Low heart rate variability in patients with clinical burnout.
Several studies have shown that acute psychosocial stress and chronic psychosocial stress reduce heart rate variability (HRV). It is likely that individuals suffering from burnout have reduced HRV, as a consequence of the long-term stress exposure. This study investigated HRV in 54 patients with clinical burnout (40 women and 14 men) and in 55 individuals reporting low burnout scores (healthy; 24 women and 31 men) and 52 individuals reporting high burnout scores (non-clinical burnout; 33 women and 19 men). The participants underwent a 300s ECG recording in the supine position. Standard deviation of normal R-R intervals (SDNN) and the root mean square of successive normal interval differences (RMSSD) were derived from time domain HRV analysis. Frequency domain HRV measures; total power (TP), low frequency power (LF), high frequency power (HF), and LF/HF ratio were calculated. All HRV measures, except LF/HF ratio, were lower in the clinical burnout patients compared to both the non-clinical burnout group and the healthy group. The difference was larger between the patients and the healthy group than between the patients and the non-clinical burnout group. HRV did not differ significantly between the non-clinical burnout group and the healthy group. Low HRV in burnout patients may constitute one of the links to associated adverse health, since low HRV reflects low parasympathetic activity - and accordingly low anabolic/regenerative activity.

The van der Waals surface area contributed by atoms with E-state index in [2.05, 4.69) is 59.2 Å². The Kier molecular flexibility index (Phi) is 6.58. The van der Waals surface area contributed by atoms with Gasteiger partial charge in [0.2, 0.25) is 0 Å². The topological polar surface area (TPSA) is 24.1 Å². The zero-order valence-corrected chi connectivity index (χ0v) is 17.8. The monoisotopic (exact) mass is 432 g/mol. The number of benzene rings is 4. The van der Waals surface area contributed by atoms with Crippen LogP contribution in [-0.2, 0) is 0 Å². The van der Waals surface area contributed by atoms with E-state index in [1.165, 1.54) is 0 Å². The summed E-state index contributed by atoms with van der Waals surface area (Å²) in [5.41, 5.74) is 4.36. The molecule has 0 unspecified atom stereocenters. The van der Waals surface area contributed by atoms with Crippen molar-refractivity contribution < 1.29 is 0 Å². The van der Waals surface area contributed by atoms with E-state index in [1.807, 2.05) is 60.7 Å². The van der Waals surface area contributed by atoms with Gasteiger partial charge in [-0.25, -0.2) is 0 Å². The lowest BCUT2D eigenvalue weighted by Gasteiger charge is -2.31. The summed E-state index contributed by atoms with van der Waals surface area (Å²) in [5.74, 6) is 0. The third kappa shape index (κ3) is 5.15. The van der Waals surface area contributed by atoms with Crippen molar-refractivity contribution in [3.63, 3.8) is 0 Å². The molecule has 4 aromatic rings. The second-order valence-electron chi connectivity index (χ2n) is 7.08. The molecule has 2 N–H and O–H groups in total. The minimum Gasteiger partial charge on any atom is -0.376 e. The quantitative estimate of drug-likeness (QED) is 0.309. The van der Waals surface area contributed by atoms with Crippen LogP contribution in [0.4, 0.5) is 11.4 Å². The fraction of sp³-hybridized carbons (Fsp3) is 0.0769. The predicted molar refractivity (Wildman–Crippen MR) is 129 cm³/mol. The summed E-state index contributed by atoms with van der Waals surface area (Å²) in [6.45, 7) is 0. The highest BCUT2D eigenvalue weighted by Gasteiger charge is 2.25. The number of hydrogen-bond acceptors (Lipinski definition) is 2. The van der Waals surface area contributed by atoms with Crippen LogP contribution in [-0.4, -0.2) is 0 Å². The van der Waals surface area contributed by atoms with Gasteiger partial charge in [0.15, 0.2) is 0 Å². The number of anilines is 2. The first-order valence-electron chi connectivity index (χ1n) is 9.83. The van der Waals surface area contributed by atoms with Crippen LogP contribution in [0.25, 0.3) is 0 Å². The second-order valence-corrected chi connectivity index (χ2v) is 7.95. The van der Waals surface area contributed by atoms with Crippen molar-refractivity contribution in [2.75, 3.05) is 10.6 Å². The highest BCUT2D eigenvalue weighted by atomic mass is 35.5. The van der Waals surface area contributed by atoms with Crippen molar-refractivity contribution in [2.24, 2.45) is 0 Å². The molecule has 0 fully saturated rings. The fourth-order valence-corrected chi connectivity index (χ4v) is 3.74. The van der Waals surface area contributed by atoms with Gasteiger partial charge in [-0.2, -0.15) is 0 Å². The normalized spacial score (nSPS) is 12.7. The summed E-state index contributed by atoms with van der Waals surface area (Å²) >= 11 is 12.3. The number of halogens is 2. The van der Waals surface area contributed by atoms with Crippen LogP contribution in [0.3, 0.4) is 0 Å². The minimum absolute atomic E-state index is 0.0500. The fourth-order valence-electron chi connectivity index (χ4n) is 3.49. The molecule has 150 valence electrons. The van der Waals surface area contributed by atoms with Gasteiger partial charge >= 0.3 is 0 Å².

Autonomic nervous system; Clinical burnout; Heart rate variability; Non-clinical burnout; Vagal tone